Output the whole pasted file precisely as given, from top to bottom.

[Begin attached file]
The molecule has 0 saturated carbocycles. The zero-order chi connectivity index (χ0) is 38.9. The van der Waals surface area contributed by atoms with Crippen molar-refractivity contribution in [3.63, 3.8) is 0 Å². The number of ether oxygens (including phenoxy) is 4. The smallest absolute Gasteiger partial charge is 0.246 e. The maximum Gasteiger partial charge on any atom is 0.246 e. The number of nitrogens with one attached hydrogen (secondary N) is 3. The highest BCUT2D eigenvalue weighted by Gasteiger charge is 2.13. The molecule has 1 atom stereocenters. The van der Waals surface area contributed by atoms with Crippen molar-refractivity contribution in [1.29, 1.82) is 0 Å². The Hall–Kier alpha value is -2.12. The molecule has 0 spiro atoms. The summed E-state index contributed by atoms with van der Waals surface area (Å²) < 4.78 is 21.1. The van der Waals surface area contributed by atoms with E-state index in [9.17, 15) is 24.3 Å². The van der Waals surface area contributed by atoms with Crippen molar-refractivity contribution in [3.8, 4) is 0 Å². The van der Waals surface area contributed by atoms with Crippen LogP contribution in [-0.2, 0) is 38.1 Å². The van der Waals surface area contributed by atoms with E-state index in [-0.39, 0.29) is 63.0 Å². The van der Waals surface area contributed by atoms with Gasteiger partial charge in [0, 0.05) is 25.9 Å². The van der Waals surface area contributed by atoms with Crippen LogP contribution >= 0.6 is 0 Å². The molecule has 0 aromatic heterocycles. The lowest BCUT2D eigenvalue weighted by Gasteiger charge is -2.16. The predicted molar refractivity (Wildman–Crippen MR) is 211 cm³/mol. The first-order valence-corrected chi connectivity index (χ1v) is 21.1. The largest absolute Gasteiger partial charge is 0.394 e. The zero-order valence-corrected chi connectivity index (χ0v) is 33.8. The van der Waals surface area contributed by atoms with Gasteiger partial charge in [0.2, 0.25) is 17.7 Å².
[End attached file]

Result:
The molecule has 0 saturated carbocycles. The zero-order chi connectivity index (χ0) is 38.9. The van der Waals surface area contributed by atoms with Crippen molar-refractivity contribution in [3.63, 3.8) is 0 Å². The number of ether oxygens (including phenoxy) is 4. The smallest absolute Gasteiger partial charge is 0.246 e. The maximum Gasteiger partial charge on any atom is 0.246 e. The number of nitrogens with one attached hydrogen (secondary N) is 3. The highest BCUT2D eigenvalue weighted by Gasteiger charge is 2.13. The molecule has 1 atom stereocenters. The van der Waals surface area contributed by atoms with Crippen molar-refractivity contribution in [1.29, 1.82) is 0 Å². The Hall–Kier alpha value is -2.12. The molecule has 0 spiro atoms. The summed E-state index contributed by atoms with van der Waals surface area (Å²) < 4.78 is 21.1. The van der Waals surface area contributed by atoms with E-state index in [9.17, 15) is 24.3 Å². The van der Waals surface area contributed by atoms with Crippen molar-refractivity contribution in [3.8, 4) is 0 Å². The van der Waals surface area contributed by atoms with Crippen LogP contribution in [-0.2, 0) is 38.1 Å². The van der Waals surface area contributed by atoms with E-state index in [-0.39, 0.29) is 63.0 Å². The van der Waals surface area contributed by atoms with Gasteiger partial charge in [0, 0.05) is 25.9 Å². The van der Waals surface area contributed by atoms with Crippen LogP contribution >= 0.6 is 0 Å². The molecule has 0 aromatic heterocycles. The lowest BCUT2D eigenvalue weighted by Gasteiger charge is -2.16. The predicted molar refractivity (Wildman–Crippen MR) is 211 cm³/mol. The first-order valence-corrected chi connectivity index (χ1v) is 21.1. The largest absolute Gasteiger partial charge is 0.394 e. The zero-order valence-corrected chi connectivity index (χ0v) is 33.8. The van der Waals surface area contributed by atoms with Gasteiger partial charge in [0.2, 0.25) is 17.7 Å².